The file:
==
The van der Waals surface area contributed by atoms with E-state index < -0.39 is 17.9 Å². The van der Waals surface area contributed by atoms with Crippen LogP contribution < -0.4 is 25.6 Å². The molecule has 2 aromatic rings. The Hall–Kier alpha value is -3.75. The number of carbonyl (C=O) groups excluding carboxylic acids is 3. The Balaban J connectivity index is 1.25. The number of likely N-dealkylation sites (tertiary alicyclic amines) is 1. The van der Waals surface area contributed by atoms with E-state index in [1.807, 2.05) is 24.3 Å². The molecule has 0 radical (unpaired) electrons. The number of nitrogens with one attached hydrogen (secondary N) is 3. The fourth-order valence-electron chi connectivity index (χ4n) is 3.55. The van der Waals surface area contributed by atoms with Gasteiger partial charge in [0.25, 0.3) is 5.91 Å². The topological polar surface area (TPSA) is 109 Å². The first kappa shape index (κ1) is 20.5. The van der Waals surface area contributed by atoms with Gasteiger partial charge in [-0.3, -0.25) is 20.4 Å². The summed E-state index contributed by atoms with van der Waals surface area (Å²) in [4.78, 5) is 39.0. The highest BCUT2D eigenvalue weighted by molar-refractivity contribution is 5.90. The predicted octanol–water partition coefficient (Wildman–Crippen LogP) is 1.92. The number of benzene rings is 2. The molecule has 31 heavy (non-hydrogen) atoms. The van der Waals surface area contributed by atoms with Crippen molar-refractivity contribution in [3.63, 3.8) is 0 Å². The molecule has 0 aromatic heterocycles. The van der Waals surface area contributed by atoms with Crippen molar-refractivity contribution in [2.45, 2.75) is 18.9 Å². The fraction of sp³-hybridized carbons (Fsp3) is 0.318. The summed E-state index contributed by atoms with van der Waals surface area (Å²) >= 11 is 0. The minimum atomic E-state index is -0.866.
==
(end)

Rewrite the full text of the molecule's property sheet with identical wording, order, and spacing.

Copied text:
The van der Waals surface area contributed by atoms with E-state index < -0.39 is 17.9 Å². The van der Waals surface area contributed by atoms with Crippen LogP contribution < -0.4 is 25.6 Å². The molecule has 2 aromatic rings. The Hall–Kier alpha value is -3.75. The number of carbonyl (C=O) groups excluding carboxylic acids is 3. The Balaban J connectivity index is 1.25. The number of likely N-dealkylation sites (tertiary alicyclic amines) is 1. The van der Waals surface area contributed by atoms with E-state index in [1.807, 2.05) is 24.3 Å². The molecule has 0 radical (unpaired) electrons. The number of nitrogens with one attached hydrogen (secondary N) is 3. The fourth-order valence-electron chi connectivity index (χ4n) is 3.55. The van der Waals surface area contributed by atoms with Gasteiger partial charge in [0.25, 0.3) is 5.91 Å². The topological polar surface area (TPSA) is 109 Å². The first kappa shape index (κ1) is 20.5. The van der Waals surface area contributed by atoms with Gasteiger partial charge in [-0.3, -0.25) is 20.4 Å². The summed E-state index contributed by atoms with van der Waals surface area (Å²) in [4.78, 5) is 39.0. The highest BCUT2D eigenvalue weighted by molar-refractivity contribution is 5.90. The predicted octanol–water partition coefficient (Wildman–Crippen LogP) is 1.92. The number of benzene rings is 2. The molecule has 31 heavy (non-hydrogen) atoms. The van der Waals surface area contributed by atoms with Crippen molar-refractivity contribution in [3.63, 3.8) is 0 Å². The molecule has 0 aromatic heterocycles. The van der Waals surface area contributed by atoms with Crippen molar-refractivity contribution in [2.45, 2.75) is 18.9 Å². The fraction of sp³-hybridized carbons (Fsp3) is 0.318. The summed E-state index contributed by atoms with van der Waals surface area (Å²) >= 11 is 0. The minimum atomic E-state index is -0.866.